Called flehmen, you almost always see it in documentaries about deer, moose or other hoofed wildlife when they get to the part about the rut.
They always show the male sniffing the female to determine breeding readiness, and whether the answer is "yes" or "not tonight deer" (pun intended), they throw their head back and curl their lips. Big cats do it, too.
And so do little cats; and dogs, for that matter. Animals possess an organ within their hard palate known as the vomeronasal organ (VNO) or Jacobson's Organ.
Its job is to help the animal reconcile the pheromones it just snorted. Not only is it valuable when the animal is sniffing another animal, but it also comes into play when an animal sniffs a spot where another animal has marked territory, relieved itself or stopped for a rest.
Some animals leave their scent by rubbing against various surfaces. Your house cat does this when she rubs against your leg or the corner of a wall.The pheromones are deposited by special glands that lie near the surface of the skin.
When dogs perform the flehman movement it's also known in some circles as "tonguing" because they tap their tongues on the roof of their mouths to direct the molecules of scent to the VNO.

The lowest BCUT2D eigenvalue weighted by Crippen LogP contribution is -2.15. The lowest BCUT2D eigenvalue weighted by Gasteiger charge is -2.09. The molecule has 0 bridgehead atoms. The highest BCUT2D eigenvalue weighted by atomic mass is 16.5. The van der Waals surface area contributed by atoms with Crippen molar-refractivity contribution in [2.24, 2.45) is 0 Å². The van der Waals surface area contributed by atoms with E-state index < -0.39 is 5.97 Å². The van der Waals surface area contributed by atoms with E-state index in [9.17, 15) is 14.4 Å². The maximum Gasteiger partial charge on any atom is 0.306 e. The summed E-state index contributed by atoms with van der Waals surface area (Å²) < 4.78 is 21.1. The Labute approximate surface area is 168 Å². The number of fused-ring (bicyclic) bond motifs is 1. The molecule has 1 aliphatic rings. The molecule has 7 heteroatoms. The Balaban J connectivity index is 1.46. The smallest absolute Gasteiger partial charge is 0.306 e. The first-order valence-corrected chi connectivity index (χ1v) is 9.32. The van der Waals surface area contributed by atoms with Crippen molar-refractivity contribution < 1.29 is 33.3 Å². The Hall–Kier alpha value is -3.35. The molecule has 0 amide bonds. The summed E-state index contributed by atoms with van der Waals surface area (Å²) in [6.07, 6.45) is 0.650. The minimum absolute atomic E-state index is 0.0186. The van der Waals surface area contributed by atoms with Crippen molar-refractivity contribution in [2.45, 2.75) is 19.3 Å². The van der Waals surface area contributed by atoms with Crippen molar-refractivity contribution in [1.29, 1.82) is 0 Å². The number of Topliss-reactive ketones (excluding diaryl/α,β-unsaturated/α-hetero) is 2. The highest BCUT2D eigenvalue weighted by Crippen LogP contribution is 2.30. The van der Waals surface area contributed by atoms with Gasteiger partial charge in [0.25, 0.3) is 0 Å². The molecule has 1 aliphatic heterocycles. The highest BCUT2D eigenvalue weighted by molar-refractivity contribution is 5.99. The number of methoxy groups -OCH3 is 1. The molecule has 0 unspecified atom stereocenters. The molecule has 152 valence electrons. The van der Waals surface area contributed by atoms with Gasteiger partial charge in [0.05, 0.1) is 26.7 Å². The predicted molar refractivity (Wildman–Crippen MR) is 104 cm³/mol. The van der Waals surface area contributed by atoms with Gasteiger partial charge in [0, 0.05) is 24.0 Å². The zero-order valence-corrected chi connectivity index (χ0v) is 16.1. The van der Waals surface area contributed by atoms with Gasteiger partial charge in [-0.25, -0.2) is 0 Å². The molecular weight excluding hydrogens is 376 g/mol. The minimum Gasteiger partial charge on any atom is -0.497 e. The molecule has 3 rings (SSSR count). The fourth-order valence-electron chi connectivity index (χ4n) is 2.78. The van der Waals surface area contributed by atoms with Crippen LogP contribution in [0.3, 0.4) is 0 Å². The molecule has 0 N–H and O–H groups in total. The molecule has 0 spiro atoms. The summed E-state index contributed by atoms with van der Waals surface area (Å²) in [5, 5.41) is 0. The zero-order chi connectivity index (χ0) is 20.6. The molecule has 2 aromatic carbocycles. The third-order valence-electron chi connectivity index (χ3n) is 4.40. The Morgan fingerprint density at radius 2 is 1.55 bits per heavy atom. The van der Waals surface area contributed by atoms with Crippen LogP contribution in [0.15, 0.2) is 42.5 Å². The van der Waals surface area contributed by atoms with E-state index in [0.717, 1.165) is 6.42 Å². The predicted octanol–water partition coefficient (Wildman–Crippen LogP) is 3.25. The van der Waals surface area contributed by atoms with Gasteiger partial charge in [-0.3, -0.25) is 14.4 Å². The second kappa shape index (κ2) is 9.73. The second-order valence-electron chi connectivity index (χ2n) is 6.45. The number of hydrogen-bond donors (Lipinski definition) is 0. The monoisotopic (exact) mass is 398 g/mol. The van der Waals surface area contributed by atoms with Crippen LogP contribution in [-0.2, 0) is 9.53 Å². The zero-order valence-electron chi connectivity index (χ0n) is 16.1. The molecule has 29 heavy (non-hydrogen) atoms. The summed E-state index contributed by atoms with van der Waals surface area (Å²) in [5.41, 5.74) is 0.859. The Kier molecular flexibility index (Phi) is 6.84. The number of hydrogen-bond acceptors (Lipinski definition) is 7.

We have a VNO also, but it’s about as useful to us as our appendix is.
Animals communicate their frame of mind or their intentions with the rest of their bodies, too. For example, when dogs feel threatened, they'll drop to their side or back, often with a paw raised.
The photo above illustrates this classic submissive behavior, which more often than not, will ward off an attack.
Dogs in fear of an attack will sometimes scooch down and empty their bowels and/or bladder.
Not that they've had the stuff scared out of them, but in the doggy world those submissive gestures often neutralize a potential attack or elicit “approval behavior” by a dominant figure.
You may have seen submissive urination in puppies you’ve had. That's why, if you're house training a puppy and he has an accident, it might be best if he doesn't see you cleaning up the mess.
He may misinterpret your actions and leave other "things for you to approve of" all over the house.
A dog approaching in a non-threatening way usually does so with its head lowered and tail drooping.
A dog feeling confident will have its tail held high. When they seek higher ground, such as on furniture, or on their hind legs with their front paws on your chest, it's often a display of dominance.
Ever wonder why cats arch their backs when they think they're in danger of an attack? They believe it makes them look larger and, hopefully, intimidating; a common ploy among smaller animals. You’d never catch a lion doing that.
When looking for information about animals and their care, you can get different theories about the same subject from equally credible sources. However, most professional agree about animal body language.
In studies, books and papers on the subject, explanations of the various behaviors are pretty consistent from one expert to the next. It would be nice, though, if they were all in agreement regarding the many other aspects of animal care and feeding.
© 2012 Bob Bamberg